DLA Piper Survey: CRE Still Positive After All These Quarters
- Sep 26, 2017
The party in the U.S. commercial real estate market continues; however, as results of global law firm DLA Piper’s 2017 State of the Market Real Estate Survey indicate, the crowd is peering over its shoulder, wondering when the fete’s inevitable end will come. The majority of respondents to the survey, which DLA Piper released at its 14th Global Real Estate Summit today in Chicago, continue to be very bullish on the market for the next 12 months. Numbers tell the story—and there’s much more to the story.
“People are still relatively optimistic about the 12-month outlook for U.S. commercial real estate, but that optimism is starting to decrease, with 60 percent of this year’s respondents being bullish, a slight decline from last year’s 62 percent and the first dip since recovery began,” Barbara Trachtenberg, head of DLA Piper’s Boston real estate practice, told Commercial Property Executive. The source of the slight decline, according to DLA Piper, could be partially attributed to the recent political turbulence, but the more probable cause is reality; industry veterans keep in mind that strong economic cycles don’t typically last longer than seven years.
Still, there’s good reason for industry players’ ongoing confidence. Forty-five percent of respondents pointed to plentiful debt and equity capital as cause for continued optimism, while 35 percent cited the strength of the economy. Among the bearish pack, 53 percent pinned the cause of concern on domestic political and geopolitical uncertainty, while only 15 percent placed the blame on increasing interest rates, despite the fact that 92 percent of respondents expect interest rates to go on the upswing in the next 12 months.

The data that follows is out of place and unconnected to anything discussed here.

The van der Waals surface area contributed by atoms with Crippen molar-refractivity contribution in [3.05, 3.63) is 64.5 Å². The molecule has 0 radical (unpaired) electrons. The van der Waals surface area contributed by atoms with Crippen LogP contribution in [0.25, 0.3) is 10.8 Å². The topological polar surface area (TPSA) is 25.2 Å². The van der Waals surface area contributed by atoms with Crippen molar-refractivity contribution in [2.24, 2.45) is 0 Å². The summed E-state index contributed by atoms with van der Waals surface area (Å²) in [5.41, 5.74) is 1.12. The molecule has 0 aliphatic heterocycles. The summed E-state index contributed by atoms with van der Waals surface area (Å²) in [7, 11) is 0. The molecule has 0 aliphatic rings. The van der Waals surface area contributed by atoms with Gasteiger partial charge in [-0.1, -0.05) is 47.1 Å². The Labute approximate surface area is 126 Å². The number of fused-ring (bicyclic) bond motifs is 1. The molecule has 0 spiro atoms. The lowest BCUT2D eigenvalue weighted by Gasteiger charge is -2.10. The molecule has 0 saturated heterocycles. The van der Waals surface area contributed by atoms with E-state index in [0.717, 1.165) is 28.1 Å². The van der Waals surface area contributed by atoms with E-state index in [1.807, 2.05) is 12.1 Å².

Top sectors, top sites
While the apartment sector continues to thrive across the country, its status as the industry favorite remains in the past. Of those who shared their views in the survey, 56 percent said healthcare presents the most attractive opportunity for real estate investors in the next 12 months. Industrial was a close second with 53 percent, followed distantly by data centers (which didn’t rank at all in 2016) and industrial tying at 31 percent.
“Reports of the successes of early entrants into the data center market, the continued focus on the Internet economy and the ever-growing importance of logistics to serve that economy are pushing industrial and data center up. But that means that other asset classes are declining in popularity,” said Trachtenberg. “Downtown office was the sixth most attractive opportunity to investors in the next 12 months, beating only suburban office, hotel and retail. With the growing popularity of urban corporate headquarters to attract and maintain the best talent, I would have expected that rank to be higher.” Retail brought up the rear with only 9 percent of respondents selecting the sector as the most promising.
And again, it’s the year of the non-gateway cities. Investors turned their focus away from gateway cities in 2016, and their sentiment has carried over into another year. The reason for the preference, Trachtenberg speculated, “likely results from the intense competition for high-quality assets in gateway cities, where US investors often can’t compete with foreign investors on pricing.” Survey participants were asked to select the top three non-gateway cities they expect to perform best in the upcoming year, and Austin and Seattle topped the list, each garnering 45 percent. Denver and Nashville followed at 33 percent each, and Dallas/Fort Worth took the number five spot with 18 percent.
The U.S. commercial real estate market’s ongoing appeal isn’t just domestic. As Trachtenberg noted, “The United States continues to be perceived as a safer place to invest for foreign investors, with 70 percent of respondents expecting foreign direct investment to be strong in the second half of 2017 and 32 percent expecting foreign investors to be the most active investors in U.S. real estate in the coming year.”
Image courtesy of DLA Piper
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